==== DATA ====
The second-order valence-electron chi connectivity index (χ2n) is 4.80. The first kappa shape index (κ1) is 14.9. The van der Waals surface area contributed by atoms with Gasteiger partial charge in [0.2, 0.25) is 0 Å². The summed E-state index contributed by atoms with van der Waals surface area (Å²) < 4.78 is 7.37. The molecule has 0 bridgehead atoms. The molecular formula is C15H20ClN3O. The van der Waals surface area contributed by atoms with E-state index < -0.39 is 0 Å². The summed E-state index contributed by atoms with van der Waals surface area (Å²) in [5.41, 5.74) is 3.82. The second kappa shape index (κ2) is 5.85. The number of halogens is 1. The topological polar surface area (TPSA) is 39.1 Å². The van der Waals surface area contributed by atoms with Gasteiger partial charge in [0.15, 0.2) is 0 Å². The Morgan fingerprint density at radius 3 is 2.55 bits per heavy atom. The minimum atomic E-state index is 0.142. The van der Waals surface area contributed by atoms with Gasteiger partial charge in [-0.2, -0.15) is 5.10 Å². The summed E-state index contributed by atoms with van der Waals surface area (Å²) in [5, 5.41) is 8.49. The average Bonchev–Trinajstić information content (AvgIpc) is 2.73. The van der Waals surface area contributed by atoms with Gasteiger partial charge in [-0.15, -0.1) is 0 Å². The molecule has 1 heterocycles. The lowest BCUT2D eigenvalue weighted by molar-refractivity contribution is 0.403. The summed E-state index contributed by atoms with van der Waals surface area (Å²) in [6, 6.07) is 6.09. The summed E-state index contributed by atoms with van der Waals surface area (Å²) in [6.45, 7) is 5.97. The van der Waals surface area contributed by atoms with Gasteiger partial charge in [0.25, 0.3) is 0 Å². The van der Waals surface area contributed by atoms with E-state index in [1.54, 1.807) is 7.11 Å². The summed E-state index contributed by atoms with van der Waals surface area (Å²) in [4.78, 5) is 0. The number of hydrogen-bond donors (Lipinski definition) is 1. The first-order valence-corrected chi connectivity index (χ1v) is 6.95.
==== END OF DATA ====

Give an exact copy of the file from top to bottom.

The second-order valence-electron chi connectivity index (χ2n) is 4.80. The first kappa shape index (κ1) is 14.9. The van der Waals surface area contributed by atoms with Gasteiger partial charge in [0.2, 0.25) is 0 Å². The summed E-state index contributed by atoms with van der Waals surface area (Å²) < 4.78 is 7.37. The molecule has 0 bridgehead atoms. The molecular formula is C15H20ClN3O. The van der Waals surface area contributed by atoms with E-state index < -0.39 is 0 Å². The summed E-state index contributed by atoms with van der Waals surface area (Å²) in [5.41, 5.74) is 3.82. The second kappa shape index (κ2) is 5.85. The number of halogens is 1. The topological polar surface area (TPSA) is 39.1 Å². The van der Waals surface area contributed by atoms with Gasteiger partial charge in [0.15, 0.2) is 0 Å². The Morgan fingerprint density at radius 3 is 2.55 bits per heavy atom. The minimum atomic E-state index is 0.142. The van der Waals surface area contributed by atoms with Gasteiger partial charge in [-0.2, -0.15) is 5.10 Å². The summed E-state index contributed by atoms with van der Waals surface area (Å²) in [5, 5.41) is 8.49. The average Bonchev–Trinajstić information content (AvgIpc) is 2.73. The van der Waals surface area contributed by atoms with Gasteiger partial charge in [-0.15, -0.1) is 0 Å². The molecule has 1 heterocycles. The lowest BCUT2D eigenvalue weighted by molar-refractivity contribution is 0.403. The summed E-state index contributed by atoms with van der Waals surface area (Å²) in [6, 6.07) is 6.09. The summed E-state index contributed by atoms with van der Waals surface area (Å²) in [6.45, 7) is 5.97. The van der Waals surface area contributed by atoms with Gasteiger partial charge in [0.25, 0.3) is 0 Å². The van der Waals surface area contributed by atoms with E-state index in [1.54, 1.807) is 7.11 Å². The summed E-state index contributed by atoms with van der Waals surface area (Å²) in [4.78, 5) is 0. The number of hydrogen-bond donors (Lipinski definition) is 1. The first-order valence-corrected chi connectivity index (χ1v) is 6.95.